Marcia Potts had been overweight for most of her adult life. “I ate all the time and I ate a lot. I could eat a whole large deep dish pizza by myself.” She tried and failed on many different diets.
“To walk was unbelievably challenging,” she remembers. “I couldn’t breathe. I couldn’t even stand without leaning or holding onto something. The grocery stores were great because I could hang onto a cart.”
As for seeing a doctor, “I just never went. I knew I’d be told to lose weight. I believed I was going to die from being obese,” she says. Marcia called her sister, a nurse, to ask for help getting diet pills. Instead, her sister suggested a well-known weight-loss program which emphasized keeping a journal, cutting fat and calories, and reducing portion sizes.
On May 23, 2000, Potts joined the program. She remembers the day well. At 48 years old, 5’ 3” tall, she weighed 317 pounds. “I began by going to the salad bar and filling up on healthy foods like lettuce, broccoli, mushrooms, and radishes.” Gradually, Potts adjusted to eating lower calorie foods. “After a while, I didn’t crave fatty foods anymore. It’s amazing how your body can adjust.”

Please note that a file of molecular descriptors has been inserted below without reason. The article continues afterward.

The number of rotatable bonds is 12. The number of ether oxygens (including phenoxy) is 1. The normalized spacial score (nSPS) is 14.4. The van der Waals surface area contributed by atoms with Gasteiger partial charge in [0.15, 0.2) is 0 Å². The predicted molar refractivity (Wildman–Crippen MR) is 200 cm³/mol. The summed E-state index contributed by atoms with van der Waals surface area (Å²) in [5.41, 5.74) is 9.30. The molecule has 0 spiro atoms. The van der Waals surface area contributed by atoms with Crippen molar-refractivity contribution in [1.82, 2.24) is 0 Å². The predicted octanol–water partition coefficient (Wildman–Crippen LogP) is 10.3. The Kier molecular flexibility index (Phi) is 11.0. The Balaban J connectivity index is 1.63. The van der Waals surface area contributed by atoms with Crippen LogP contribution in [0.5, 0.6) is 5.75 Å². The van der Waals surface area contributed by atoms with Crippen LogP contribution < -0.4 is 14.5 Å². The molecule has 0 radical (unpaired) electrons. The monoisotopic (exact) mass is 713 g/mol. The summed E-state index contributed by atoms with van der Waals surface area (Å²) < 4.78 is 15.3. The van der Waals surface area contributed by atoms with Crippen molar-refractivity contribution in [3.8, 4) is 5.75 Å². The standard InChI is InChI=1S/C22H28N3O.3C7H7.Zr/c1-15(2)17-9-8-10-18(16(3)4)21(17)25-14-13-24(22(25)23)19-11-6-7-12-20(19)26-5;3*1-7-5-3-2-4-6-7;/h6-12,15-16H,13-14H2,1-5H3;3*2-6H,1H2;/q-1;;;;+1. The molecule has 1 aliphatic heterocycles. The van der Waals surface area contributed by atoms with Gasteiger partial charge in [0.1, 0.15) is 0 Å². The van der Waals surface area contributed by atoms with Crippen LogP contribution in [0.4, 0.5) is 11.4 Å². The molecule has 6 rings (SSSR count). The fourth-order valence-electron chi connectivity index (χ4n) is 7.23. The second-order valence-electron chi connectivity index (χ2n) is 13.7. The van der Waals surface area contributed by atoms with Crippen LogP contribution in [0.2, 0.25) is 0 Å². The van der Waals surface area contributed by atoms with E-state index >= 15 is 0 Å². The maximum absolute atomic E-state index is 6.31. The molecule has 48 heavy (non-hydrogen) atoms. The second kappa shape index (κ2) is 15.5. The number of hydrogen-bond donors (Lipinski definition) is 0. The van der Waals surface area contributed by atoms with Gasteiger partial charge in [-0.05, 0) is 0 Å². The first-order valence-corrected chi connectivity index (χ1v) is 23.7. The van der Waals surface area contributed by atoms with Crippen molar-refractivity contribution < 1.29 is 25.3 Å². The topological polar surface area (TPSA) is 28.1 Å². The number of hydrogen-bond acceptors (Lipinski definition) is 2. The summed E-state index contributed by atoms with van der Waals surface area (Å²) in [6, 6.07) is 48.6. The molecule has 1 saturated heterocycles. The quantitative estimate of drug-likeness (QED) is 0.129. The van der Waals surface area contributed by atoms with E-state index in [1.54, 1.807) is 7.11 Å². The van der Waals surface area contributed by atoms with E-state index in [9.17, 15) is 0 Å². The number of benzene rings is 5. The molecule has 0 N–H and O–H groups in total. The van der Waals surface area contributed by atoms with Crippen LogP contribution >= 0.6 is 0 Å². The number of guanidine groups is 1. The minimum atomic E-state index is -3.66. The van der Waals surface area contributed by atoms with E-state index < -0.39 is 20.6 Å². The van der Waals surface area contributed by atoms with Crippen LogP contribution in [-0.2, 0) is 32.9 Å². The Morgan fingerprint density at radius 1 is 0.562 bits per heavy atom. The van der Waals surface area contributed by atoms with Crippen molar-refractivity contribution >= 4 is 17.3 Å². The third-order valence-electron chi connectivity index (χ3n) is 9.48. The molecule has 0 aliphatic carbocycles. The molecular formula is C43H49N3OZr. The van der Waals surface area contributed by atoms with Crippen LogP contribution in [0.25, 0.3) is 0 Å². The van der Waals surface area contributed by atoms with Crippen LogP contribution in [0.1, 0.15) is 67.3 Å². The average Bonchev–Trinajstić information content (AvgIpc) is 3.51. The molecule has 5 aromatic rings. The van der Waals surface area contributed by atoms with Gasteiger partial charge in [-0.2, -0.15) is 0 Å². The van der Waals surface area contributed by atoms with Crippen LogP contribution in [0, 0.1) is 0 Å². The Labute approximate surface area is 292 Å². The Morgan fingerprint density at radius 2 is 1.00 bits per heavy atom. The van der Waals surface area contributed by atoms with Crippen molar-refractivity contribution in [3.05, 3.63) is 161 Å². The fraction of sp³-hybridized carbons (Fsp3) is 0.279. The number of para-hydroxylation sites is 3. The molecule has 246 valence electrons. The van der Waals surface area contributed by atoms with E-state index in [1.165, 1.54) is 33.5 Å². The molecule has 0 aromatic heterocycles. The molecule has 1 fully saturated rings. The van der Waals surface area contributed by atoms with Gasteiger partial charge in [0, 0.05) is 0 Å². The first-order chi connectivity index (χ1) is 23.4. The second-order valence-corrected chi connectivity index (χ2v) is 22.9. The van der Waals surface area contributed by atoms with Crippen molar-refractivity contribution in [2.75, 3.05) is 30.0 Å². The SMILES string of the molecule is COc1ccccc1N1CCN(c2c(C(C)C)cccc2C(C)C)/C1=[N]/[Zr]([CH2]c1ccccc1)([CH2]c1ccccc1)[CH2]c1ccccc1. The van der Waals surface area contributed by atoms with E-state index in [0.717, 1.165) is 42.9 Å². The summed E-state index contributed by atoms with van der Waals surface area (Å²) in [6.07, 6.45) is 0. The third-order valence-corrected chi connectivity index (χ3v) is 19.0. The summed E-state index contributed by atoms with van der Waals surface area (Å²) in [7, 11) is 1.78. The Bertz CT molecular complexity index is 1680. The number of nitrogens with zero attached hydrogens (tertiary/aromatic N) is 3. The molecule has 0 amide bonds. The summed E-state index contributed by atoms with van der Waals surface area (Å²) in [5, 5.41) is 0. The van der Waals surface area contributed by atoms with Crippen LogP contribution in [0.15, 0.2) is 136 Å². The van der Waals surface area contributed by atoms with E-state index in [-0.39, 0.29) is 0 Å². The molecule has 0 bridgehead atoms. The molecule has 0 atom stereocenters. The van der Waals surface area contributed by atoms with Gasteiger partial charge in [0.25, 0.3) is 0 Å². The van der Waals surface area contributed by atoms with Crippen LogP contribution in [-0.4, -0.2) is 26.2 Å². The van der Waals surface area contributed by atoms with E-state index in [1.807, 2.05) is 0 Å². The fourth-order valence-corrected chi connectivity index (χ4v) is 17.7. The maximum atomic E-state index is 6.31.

Potts lost 163 pounds the first year and another 25 pounds the next year. She attributes her success to drinking water. “I had no trouble drinking water. Water is my drink. I would drink 32 ounces in the morning, so I’d be sure to get it in.”
She also began walking. As weeks passed, she slowly began adding time and distance to her walks. Eventually she was walking the 3/4-mile from her home to work and back.
“My energy level is very strong now, and I’m going to need my strength as I get older,” says Potts, who at age 51 weighs 129 pounds. Her message to someone who has given up trying to lose weight: “Try it one more time. You can find a way to make it work for you!”